We’ve all become used to having a sat-nav guiding us to our destination. It’s easy. All we need to do is drive and listen to the instructions. Over the last ten years, these devices have become increasingly sophisticated, to such a point that many of us simply can’t do without them. Experienced drivers can deal with sat-nav directions and make the decisions on the road that keep them safe. It’s all part of everyday driving.
For younger, or inexperienced motorists, demonstrating how they can drive independently has become a key part of the test in the last twenty years.
Back in 2015, the Government made it clear that they wanted drivers to be better prepared for when they go out on the road on their own. In the future, your test could see an increase of the independent driving section from just 10 minutes to 20. This might include using a sat-nav and following its instructions for the extra time. The change was announced earlier this year and it is scheduled to be included after an initial consultation concludes in August 2017.
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The trials that have been carried out so far represent some of the biggest changes to the driving test since the 1990s when the theory test was first introduced. Reversing around a corner is likely to be replaced by more ‘real life’ scenarios such as reversing into a parking bay or even navigating your way around a fast food drive-through. It could also involve using the car’s controls such as turning on the heating and switching on certain lights while driving, both of which are likely to be included.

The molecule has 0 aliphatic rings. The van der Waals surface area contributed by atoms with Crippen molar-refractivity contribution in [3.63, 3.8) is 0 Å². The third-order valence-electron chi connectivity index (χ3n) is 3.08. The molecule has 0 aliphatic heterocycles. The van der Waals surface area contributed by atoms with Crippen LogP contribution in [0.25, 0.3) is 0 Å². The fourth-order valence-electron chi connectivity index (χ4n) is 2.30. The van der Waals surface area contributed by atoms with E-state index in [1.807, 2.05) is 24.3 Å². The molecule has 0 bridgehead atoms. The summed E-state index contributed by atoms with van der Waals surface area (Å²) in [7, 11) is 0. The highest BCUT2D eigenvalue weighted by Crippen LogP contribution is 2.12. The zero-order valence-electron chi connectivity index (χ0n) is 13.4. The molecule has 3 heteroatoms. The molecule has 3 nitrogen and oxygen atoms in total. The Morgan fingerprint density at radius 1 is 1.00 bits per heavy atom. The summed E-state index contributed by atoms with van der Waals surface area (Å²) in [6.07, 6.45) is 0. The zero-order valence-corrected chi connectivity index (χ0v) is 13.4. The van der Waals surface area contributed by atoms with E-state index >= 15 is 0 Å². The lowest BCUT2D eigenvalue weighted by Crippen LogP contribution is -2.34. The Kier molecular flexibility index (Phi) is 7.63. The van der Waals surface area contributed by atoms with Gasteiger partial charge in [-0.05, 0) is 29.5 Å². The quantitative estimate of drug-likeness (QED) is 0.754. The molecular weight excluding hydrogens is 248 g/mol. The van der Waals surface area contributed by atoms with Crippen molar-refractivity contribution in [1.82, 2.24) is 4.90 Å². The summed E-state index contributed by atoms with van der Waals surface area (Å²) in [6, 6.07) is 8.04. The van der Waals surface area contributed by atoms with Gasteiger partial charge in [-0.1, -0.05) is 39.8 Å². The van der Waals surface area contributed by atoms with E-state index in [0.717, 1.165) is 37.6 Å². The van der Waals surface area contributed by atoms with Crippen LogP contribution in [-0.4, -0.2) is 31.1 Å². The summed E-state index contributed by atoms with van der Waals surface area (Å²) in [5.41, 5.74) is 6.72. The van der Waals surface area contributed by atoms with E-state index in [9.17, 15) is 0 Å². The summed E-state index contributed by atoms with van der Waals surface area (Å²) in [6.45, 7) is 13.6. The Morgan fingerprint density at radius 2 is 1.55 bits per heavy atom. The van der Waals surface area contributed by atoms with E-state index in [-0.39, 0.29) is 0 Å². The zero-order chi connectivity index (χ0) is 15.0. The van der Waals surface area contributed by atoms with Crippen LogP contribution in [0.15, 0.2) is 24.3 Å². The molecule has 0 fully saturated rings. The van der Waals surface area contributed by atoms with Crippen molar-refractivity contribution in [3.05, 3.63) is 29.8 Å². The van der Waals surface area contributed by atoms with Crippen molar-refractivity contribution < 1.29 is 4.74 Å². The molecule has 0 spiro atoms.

With around 50% of us using technology such as sat nav, it makes sense to include it in the test. The aim, of course, is to ensure that drivers are better prepared for going out on the road independently. Making the test more realistic in this respect should give examiners a better understanding of the level of competency of each test subject.
How to Use a Sat-Nav Safely
While a sat-nav be a useful tool for getting to your destination on time, it can also be a distraction. One key problem is making sure that you use your own eyes and not depend too much on the sat navs computerised brain. There may be obstacles preventing you turning in a certain direction and, of course, there’s the question of programming and using all the different tools that are now available. Positioning of the sat-nav in your car is also a key issue – you don’t want it stuck to the windscreen where it can block your view of the traffic – and you certainly shouldn’t try to program your device while you are driving.
There’s not much doubt that sat nav driving will be added to the test at some point next year though examiners have an option to stay with the current sign following. The extra length of the independent driving section has been generally welcomed by driving associations and should make sure that, when you pass your test, the examiner is entirely confident that you are ready to go out on the road alone.
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